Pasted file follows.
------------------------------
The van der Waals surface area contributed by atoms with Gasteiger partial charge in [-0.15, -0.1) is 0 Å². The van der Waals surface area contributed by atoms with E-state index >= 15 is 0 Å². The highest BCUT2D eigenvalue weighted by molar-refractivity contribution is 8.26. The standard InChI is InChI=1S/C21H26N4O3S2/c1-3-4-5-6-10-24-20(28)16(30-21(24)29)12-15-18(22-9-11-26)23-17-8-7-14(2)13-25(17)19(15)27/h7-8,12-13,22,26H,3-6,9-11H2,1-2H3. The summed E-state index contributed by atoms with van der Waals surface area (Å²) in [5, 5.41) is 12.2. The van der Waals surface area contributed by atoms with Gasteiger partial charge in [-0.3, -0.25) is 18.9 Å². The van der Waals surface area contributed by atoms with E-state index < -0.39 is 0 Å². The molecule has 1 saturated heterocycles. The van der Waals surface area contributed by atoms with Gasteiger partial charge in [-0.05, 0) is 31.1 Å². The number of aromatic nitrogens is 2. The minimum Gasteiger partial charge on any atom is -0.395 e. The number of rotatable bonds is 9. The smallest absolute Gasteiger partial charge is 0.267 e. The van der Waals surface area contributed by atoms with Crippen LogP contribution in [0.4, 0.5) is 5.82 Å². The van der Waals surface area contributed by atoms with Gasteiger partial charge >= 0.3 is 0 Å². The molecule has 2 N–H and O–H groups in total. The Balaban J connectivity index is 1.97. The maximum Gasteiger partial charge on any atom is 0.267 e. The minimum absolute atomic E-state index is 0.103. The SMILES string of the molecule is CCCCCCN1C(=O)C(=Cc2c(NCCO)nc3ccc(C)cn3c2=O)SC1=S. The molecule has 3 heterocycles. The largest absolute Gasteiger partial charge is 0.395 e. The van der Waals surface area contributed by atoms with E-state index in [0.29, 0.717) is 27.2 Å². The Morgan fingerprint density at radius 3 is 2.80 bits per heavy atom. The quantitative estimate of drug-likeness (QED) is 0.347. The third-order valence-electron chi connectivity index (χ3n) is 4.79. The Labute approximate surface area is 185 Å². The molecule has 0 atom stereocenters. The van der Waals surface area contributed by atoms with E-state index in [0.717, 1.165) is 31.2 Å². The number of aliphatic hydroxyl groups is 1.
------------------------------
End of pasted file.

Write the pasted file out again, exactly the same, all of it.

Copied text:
The van der Waals surface area contributed by atoms with Gasteiger partial charge in [-0.15, -0.1) is 0 Å². The van der Waals surface area contributed by atoms with E-state index >= 15 is 0 Å². The highest BCUT2D eigenvalue weighted by molar-refractivity contribution is 8.26. The standard InChI is InChI=1S/C21H26N4O3S2/c1-3-4-5-6-10-24-20(28)16(30-21(24)29)12-15-18(22-9-11-26)23-17-8-7-14(2)13-25(17)19(15)27/h7-8,12-13,22,26H,3-6,9-11H2,1-2H3. The summed E-state index contributed by atoms with van der Waals surface area (Å²) in [5, 5.41) is 12.2. The van der Waals surface area contributed by atoms with Gasteiger partial charge in [-0.3, -0.25) is 18.9 Å². The van der Waals surface area contributed by atoms with E-state index < -0.39 is 0 Å². The molecule has 1 saturated heterocycles. The van der Waals surface area contributed by atoms with Gasteiger partial charge in [-0.05, 0) is 31.1 Å². The number of aromatic nitrogens is 2. The minimum Gasteiger partial charge on any atom is -0.395 e. The number of rotatable bonds is 9. The smallest absolute Gasteiger partial charge is 0.267 e. The van der Waals surface area contributed by atoms with Crippen LogP contribution in [0.4, 0.5) is 5.82 Å². The van der Waals surface area contributed by atoms with Gasteiger partial charge >= 0.3 is 0 Å². The molecule has 2 N–H and O–H groups in total. The Balaban J connectivity index is 1.97. The maximum Gasteiger partial charge on any atom is 0.267 e. The minimum absolute atomic E-state index is 0.103. The SMILES string of the molecule is CCCCCCN1C(=O)C(=Cc2c(NCCO)nc3ccc(C)cn3c2=O)SC1=S. The molecule has 3 heterocycles. The largest absolute Gasteiger partial charge is 0.395 e. The van der Waals surface area contributed by atoms with E-state index in [0.29, 0.717) is 27.2 Å². The Morgan fingerprint density at radius 3 is 2.80 bits per heavy atom. The quantitative estimate of drug-likeness (QED) is 0.347. The third-order valence-electron chi connectivity index (χ3n) is 4.79. The Labute approximate surface area is 185 Å². The molecule has 0 atom stereocenters. The van der Waals surface area contributed by atoms with E-state index in [0.717, 1.165) is 31.2 Å². The number of aliphatic hydroxyl groups is 1.